Economic study

‘Hire education’: Economic study shows how BRCC can help Baton Rouge’s post-pandemic labor shortage | Communities

More than 40,000 vacancies are waiting to be filled in Baton Rouge, and an economic study has revealed Baton Rouge Community College’s potential to fill the gap.

During a panel to announce the report on Tuesday afternoon, BRAC President and CEO Adam Knapp highlighted the school’s importance to the local economy.

“Coming out of a pandemic, Baton Rouge lost a lot of jobs,” he said. “We created 10,000 jobs in the city last month, but we are still trying to reach pre-pandemic labor levels. BRCC is the glue that tries to fill the gaps in the needs of our economy.

Philip Smith, Vice Chancellor, said 92% of school residents in the state are hired within 5 years of graduating from BRCC.

“That’s the vision at work,” he said. “That we can help not only our students, but also our local economy to be the best it can be.”

Emsi, a labor market analysis company, conducted a study that looked at the economic benefits of the BRCC. He showed that for every dollar invested in DCFC, each of the school’s 23,000 students earns $5.30 in future income. For every 90 jobs in Baton Rouge, the school supports one.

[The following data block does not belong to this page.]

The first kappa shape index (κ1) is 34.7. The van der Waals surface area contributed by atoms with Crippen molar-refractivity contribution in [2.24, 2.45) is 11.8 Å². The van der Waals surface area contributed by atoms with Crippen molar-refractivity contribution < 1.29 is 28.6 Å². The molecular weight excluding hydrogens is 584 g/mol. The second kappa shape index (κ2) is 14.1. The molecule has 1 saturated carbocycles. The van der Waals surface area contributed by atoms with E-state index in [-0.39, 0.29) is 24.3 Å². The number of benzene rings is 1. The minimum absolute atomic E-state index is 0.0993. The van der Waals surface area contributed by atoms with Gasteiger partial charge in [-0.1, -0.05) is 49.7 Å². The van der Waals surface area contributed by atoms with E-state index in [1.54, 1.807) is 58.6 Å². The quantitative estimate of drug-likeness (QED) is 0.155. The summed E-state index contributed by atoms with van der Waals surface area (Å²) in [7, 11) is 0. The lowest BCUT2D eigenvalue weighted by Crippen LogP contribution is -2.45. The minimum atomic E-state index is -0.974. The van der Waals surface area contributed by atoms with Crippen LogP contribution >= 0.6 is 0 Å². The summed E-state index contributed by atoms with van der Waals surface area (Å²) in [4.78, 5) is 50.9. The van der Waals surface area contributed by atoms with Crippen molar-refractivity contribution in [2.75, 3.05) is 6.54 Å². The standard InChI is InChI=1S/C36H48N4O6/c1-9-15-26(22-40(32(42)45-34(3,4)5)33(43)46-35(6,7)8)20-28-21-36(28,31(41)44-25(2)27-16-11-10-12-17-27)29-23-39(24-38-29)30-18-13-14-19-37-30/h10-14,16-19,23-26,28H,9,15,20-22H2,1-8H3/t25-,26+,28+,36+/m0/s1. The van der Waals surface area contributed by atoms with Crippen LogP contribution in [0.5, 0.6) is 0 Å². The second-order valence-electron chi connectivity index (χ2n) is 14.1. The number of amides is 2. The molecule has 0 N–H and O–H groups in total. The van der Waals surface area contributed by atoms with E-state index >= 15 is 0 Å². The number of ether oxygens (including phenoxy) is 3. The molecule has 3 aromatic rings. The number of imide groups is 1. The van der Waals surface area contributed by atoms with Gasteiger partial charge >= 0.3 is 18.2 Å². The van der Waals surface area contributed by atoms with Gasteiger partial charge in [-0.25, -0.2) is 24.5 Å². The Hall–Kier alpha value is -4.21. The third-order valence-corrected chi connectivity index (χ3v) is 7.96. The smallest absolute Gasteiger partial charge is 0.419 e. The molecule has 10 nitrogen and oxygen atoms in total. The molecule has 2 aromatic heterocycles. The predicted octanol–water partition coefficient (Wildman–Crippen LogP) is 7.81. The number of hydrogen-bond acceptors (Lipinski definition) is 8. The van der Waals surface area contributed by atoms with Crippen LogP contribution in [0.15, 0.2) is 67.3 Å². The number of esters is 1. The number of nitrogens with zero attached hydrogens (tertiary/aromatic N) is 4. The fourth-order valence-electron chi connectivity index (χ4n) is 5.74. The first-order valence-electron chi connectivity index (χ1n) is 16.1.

BRCC provides $297.5 million in additional revenue and supports 4,520 jobs across the city. Alumni and the companies they work for support the bulk of that revenue, bringing in $236.9 million. The rest comes from the university’s annual payroll and daily student spending at local businesses.

Willie Smith, Chancellor of the BRCC, said the report’s findings strengthen the school’s role in the city.

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“The DCNC is a critical asset to our community in terms of educational success, workforce development and economic growth,” said Smith. “Our students continue to work in well-paying jobs for critical businesses in our region, which is a win-win situation for our economy and our graduates.”

Between manufacturing, construction, IT, health care, automotive and professional programs at BRCC, graduate students are “armed with education,” said Lisa Williams, associate commissioner for education and manpower training at the Louisiana Board of Regents.

“We’ve set a North Star, a goal, that 60 percent of working-age adults in Baton Rouge will have at least some technical certification by 2030,” she said. “Higher education isn’t always a ‘hire’ education, and we’re working to change that.”

Jennifer Burgess, a 2017 BRCC graduate, said professors and advisers set her up to be hired at IBM directly after graduation.

“They gave me individual attention, showed me my options, and helped me with my resume, LinkedIn profile, and applications,” Burgess said. “They even took my portraits which I use for my badge at IBM.”

Burgess said his success is the product of a community college fighting to get its students hired.

“It changed my life – and my salary,” she said. “I bought a house.”